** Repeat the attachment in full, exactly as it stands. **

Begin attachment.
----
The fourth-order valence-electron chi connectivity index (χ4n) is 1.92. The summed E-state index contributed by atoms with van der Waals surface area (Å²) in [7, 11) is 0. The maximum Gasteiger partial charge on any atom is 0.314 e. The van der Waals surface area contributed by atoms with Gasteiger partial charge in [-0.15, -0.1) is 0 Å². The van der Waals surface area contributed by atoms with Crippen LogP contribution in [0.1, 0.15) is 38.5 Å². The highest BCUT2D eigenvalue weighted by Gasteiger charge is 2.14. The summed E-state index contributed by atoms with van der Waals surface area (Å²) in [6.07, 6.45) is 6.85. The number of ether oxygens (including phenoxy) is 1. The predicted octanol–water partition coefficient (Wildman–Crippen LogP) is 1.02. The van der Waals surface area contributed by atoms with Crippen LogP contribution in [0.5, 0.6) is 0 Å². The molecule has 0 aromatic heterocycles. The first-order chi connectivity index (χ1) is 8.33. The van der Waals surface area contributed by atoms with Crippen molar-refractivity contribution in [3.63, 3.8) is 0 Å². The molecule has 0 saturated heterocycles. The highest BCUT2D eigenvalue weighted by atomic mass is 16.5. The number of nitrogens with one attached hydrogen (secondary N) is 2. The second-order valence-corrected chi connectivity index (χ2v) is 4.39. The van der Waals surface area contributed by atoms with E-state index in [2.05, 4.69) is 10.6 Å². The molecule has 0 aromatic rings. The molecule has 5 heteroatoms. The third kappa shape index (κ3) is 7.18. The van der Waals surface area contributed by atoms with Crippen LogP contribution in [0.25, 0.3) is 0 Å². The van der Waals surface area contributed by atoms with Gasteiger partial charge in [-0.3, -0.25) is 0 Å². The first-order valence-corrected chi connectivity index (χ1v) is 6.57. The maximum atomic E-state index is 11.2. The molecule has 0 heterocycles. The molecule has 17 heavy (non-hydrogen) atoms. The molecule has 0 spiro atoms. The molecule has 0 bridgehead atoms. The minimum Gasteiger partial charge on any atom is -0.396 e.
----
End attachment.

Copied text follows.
The fourth-order valence-electron chi connectivity index (χ4n) is 1.92. The summed E-state index contributed by atoms with van der Waals surface area (Å²) in [7, 11) is 0. The maximum Gasteiger partial charge on any atom is 0.314 e. The van der Waals surface area contributed by atoms with Gasteiger partial charge in [-0.15, -0.1) is 0 Å². The van der Waals surface area contributed by atoms with Crippen LogP contribution in [0.1, 0.15) is 38.5 Å². The highest BCUT2D eigenvalue weighted by Gasteiger charge is 2.14. The summed E-state index contributed by atoms with van der Waals surface area (Å²) in [6.07, 6.45) is 6.85. The number of ether oxygens (including phenoxy) is 1. The predicted octanol–water partition coefficient (Wildman–Crippen LogP) is 1.02. The van der Waals surface area contributed by atoms with Crippen LogP contribution in [0.5, 0.6) is 0 Å². The molecule has 0 aromatic heterocycles. The first-order chi connectivity index (χ1) is 8.33. The van der Waals surface area contributed by atoms with Crippen molar-refractivity contribution in [3.63, 3.8) is 0 Å². The molecule has 0 saturated heterocycles. The highest BCUT2D eigenvalue weighted by atomic mass is 16.5. The number of nitrogens with one attached hydrogen (secondary N) is 2. The second-order valence-corrected chi connectivity index (χ2v) is 4.39. The van der Waals surface area contributed by atoms with E-state index in [2.05, 4.69) is 10.6 Å². The molecule has 0 aromatic rings. The molecule has 5 heteroatoms. The third kappa shape index (κ3) is 7.18. The van der Waals surface area contributed by atoms with Crippen LogP contribution in [0.25, 0.3) is 0 Å². The van der Waals surface area contributed by atoms with Gasteiger partial charge in [-0.3, -0.25) is 0 Å². The first-order valence-corrected chi connectivity index (χ1v) is 6.57. The maximum atomic E-state index is 11.2. The molecule has 0 heterocycles. The molecule has 17 heavy (non-hydrogen) atoms. The molecule has 0 spiro atoms. The molecule has 0 bridgehead atoms. The minimum Gasteiger partial charge on any atom is -0.396 e.